Signifier: In linguistics, the “sound-image,” or word, used to represent a comparatively abstract concept, the signified. For example, the word flag is a signifier that calls up the idea of a flag, the signified, in the mind of an English-speaking person. According to Swiss linguist Ferdinand de Saussure, the relationship between signifier and signified is arbitrary — there is no intrinsic reason, for instance, why the word flag calls up the idea of a flag rather than a flea or a flood — and established by convention, such that the signifier and signified together constitute a sign understood by members of the same linguistic system. Indeed, one signifier may have many signifieds (eye may refer to the center of a hurricane, the hole in a needle, or the organ of sight), and one signified may have many signifiers (as is the case with synonyms such as big and large).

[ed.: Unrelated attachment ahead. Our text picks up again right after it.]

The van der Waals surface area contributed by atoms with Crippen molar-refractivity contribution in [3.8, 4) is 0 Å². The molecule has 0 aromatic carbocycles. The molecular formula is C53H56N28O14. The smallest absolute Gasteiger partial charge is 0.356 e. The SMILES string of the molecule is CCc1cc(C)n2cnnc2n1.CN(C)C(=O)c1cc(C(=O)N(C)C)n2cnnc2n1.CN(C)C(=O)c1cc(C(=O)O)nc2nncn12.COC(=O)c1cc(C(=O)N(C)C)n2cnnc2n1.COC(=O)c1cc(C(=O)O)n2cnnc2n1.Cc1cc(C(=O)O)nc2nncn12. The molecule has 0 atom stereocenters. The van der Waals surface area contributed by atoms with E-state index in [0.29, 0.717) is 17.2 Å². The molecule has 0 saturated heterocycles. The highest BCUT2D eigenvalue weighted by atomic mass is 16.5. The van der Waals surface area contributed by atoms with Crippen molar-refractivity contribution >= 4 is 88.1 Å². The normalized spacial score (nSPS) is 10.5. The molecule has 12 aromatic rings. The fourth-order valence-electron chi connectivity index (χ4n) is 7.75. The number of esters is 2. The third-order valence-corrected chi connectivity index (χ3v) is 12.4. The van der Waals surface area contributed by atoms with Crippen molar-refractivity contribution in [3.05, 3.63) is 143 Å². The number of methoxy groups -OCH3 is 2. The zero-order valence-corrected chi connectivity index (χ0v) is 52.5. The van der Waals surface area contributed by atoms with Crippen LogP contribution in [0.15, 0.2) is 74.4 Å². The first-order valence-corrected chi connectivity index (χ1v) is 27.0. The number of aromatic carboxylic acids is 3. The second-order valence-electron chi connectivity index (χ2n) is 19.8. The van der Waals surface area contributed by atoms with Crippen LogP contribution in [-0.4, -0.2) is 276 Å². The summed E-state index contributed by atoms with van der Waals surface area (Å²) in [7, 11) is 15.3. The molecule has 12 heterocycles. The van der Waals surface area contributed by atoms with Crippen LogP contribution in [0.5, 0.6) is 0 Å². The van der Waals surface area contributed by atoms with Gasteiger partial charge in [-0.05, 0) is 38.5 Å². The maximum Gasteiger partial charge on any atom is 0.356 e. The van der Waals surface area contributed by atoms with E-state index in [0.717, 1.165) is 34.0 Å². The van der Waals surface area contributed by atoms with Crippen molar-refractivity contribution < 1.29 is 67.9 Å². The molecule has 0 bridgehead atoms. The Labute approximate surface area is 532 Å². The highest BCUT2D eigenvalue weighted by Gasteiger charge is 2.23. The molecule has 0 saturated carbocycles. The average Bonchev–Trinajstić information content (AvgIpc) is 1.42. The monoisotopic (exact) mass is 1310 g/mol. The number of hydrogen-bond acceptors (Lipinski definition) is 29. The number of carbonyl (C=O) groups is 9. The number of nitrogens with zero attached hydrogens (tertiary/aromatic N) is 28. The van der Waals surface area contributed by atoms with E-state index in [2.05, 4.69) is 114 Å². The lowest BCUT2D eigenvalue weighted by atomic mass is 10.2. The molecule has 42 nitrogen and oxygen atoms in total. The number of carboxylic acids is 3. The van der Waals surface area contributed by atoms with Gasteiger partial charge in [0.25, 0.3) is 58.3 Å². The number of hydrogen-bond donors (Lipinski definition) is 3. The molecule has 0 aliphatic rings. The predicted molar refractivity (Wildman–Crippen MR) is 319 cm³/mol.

While Saussure privileged sound and speech in his analysis — set forth in the Cours de linguistique générale (Course in General Linguistics), published posthumously in 1916 and based on student notes of his lectures — contemporary theorists apply the term signifier equally to spoken and written forms of words. The term is also used in the field of semiotics (or semiology), the study of signs more generally, to refer to the material or physical form of a sign; for example, a thumbs-up gesture is a signifier of approval in some cultures, the color orange a signifier of construction.
Poststructuralists have pointed out that every signified is also a signifier, creating an endless chain of signification. For instance, while the signifier flag calls up the idea of a flag, the idea of a flag in turn evokes other signifieds, such as country and patriotism, which themselves evoke still more signifieds, such as courage and sacrifice.